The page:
In meditative activities, we make our body and mind relaxed and free from stress. That is we make ourselves free from emotionally disturbing thoughts. In mindfulness practices, we try to focus our attention on something we are interested. Consequently, in meditative mindfulness, we make our body and mind relaxed so that we can concentrate on something we are interested in thinking or learning. The stress-free body and mind enable better focus on the matter being learnt or processed. Usually, meditative mindfulness practices are used by some religious practitioners to self-reflect on their body, feelings and mind (or thoughts). Consequently, meditative mindfulness is often used as a metacognitive practice that helps us monitor and control our thinking. It appears that meditative mindfulness and related metacognitive practices can be utilised as essential tools for in-depth and enhanced learning of any content. We make use of highly relaxed body and mind to pay highly focused attention to what we learn. Also, as our body and mind are in a relaxed state, we are more likely to pay attention longer, resulting in enhanced learning in which we identify more relationships among our pieces of knowledge. Further, we can reflect on the learning process itself to develop self-awareness on our merits and demerits.
Managing businesses using the business process approach ahead of a functional approach has become a very successful business management method in the recent past. In that, the fundamental difference is that in the business process approach, work across different functional units or departments is integrated for unified operation whereas, in the functional approach, such integration is minimal. Lack of integrated work or synergy among associated functional units is a recipe failure or disaster. A value similar to the integrated operations in business organisations can be achieved in human activities as well. In human activities, we integrate knowledge from diverse domain or disciplinary areas stored as neural networks of knowledge. This phenomenon is referred to as enhancing consciousness by neuroscientists, and in fact, is considered to be the highest point of human development. Through enhanced consciousness, human beings develop the wisdom to become better decision-makers and problem-solvers. Consequently, it is the time that our education systems focus on helping learners to develop integrated knowledge networks across multiple disciplinary areas. We should keep away from pushing individuals on narrow specialisation paths that only create knowledge silos of much less usefulness.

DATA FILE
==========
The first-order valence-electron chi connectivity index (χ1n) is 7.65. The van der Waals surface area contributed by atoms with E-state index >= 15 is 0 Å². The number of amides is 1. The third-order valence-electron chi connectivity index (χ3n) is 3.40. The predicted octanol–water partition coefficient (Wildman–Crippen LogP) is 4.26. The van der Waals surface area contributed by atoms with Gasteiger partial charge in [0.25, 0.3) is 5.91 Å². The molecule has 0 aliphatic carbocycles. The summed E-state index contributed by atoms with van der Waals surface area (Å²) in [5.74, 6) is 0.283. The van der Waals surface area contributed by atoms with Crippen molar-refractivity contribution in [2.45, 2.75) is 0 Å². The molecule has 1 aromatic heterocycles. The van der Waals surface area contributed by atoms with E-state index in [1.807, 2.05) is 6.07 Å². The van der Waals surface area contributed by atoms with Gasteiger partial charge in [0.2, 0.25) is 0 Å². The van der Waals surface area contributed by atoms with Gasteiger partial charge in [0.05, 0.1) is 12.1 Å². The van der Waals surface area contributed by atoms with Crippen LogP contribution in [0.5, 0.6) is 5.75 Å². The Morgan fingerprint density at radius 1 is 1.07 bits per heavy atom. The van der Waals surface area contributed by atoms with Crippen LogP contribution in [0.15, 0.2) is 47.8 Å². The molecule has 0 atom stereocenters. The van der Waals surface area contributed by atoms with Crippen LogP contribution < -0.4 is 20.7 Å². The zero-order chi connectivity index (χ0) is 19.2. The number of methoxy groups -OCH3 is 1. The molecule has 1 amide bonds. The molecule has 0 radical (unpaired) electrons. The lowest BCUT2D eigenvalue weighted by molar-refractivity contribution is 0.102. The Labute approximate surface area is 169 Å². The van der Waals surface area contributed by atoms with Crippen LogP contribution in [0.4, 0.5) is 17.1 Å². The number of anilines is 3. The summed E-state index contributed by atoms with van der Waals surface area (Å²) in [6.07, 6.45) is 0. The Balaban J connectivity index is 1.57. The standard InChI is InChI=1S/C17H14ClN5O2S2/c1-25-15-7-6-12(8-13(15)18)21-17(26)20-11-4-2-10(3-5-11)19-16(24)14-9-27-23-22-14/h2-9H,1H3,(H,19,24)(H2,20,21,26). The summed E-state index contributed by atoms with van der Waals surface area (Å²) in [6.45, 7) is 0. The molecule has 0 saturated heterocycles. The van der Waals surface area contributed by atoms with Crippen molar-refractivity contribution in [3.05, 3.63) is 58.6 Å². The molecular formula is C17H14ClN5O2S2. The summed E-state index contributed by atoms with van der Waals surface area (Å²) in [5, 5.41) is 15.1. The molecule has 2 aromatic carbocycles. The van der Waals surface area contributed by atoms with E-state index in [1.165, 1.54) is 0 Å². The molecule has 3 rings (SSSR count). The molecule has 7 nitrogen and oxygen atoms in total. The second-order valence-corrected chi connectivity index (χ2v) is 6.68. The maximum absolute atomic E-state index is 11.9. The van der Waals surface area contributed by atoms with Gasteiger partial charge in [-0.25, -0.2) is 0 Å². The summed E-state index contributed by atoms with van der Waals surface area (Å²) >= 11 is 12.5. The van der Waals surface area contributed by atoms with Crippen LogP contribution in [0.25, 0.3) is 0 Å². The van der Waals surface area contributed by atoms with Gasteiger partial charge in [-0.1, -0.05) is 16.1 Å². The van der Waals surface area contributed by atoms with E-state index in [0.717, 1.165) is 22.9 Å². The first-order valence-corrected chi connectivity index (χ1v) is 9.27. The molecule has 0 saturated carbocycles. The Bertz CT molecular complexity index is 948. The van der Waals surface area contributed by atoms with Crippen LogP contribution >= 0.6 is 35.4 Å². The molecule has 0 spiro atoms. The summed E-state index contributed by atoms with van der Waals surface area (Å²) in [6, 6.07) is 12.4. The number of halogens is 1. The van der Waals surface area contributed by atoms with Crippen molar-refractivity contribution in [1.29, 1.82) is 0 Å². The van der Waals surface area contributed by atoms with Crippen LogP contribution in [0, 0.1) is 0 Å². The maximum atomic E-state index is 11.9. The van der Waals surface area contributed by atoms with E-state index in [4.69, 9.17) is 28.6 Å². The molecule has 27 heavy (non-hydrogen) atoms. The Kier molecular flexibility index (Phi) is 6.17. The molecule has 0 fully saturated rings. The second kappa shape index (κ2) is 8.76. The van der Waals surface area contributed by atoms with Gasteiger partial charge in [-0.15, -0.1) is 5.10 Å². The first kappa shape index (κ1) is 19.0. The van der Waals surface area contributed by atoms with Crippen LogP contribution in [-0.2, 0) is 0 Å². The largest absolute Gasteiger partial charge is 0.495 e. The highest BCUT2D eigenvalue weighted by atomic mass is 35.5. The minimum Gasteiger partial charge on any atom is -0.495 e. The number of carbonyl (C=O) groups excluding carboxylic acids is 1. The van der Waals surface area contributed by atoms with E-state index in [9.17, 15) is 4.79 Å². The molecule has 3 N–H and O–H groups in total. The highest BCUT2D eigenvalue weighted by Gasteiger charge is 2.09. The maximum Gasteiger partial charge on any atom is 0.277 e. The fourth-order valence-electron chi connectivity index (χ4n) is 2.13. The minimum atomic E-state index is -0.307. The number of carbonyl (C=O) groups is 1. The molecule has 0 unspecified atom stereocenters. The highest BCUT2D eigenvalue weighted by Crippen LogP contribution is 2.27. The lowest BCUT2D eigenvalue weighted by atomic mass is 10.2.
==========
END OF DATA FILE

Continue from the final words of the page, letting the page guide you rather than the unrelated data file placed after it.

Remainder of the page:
Traditionally, science and technology are hard-science (as opposed to soft-science) disciplines where facts and routine procedures are the norms. We usually have a deep-seated notion that scientific discoveries are a result of extensive, laborious searches scientists perform in a monotonic and routine manner, similar to digging in a gold mine. Contrary to this view, true scientific discoveries are, in fact, human creations. They start with the most important step of creating a hypothesis, which is all about identifying relationships among existing knowledge bases, as that happens in elaborate rehearsal or learning. These hypotheses will then be proved with some laborious procedures so that everyone gets affirmed of the original notion. The problem with contemporary science and technology education, in general, appears to be that we emphasise on how to use an already proven concept routinely as using a recipe. We expect learners to rote-memorise the concept and use it in specific applications we present to them. We neither get to reflect on how the mind or thoughts of the scientist who introduced the concept worked nor how to use the concept in ways unique to individual learners. There is no surprise that the novelty-seeking and creative human brain tends to keep away from such monotonic, machine-like routine work if learners have a choice (Example 1, Example 2). To reinvigorate science and technology disciplines in education, we need a change of focus in the way we teach them. We need to take learners in a process that mimics the thought process of the scientist who presented the concept or notion enabling learners to engage in creative activities. In this way, we approach science and technology in a manner that they are creations of beings with a mind or in the first-person perspective instead of the third-person viewpoint. Further, we need to relate the fundamental concepts in science and technology to as many real life concepts or scenarios as possible to highlight the fact that these concepts are part of our daily life rather than isolated and buried in the particular discipline itself.
It appears that the path to higher levels of emotional intelligence is possible only via metacognitive practices (thinking about thinking, learning about learning, developing self-awareness through self-reflection). That is, well-developed cognitive functions or broader, integrated learning without disciplinary boundaries would help individuals to develop self-awareness and enhance emotional intelligence. In other words, through extensive learning, we develop the essential knowledge required to be empathic, tolerant and resilient. Consequently, emotional intelligence is a phenomenon that can be developed and enhanced over time if an appropriate environment prevails. Especially individuals who demonstrate emotional overexcitability or a higher level of sensitivity should benefit from metacognitive practices to monitor and control their emotions. The bottom line is that extensive learning enhancing cognitive functions of diverse domains appears to be the only route to higher levels of true emotional intelligence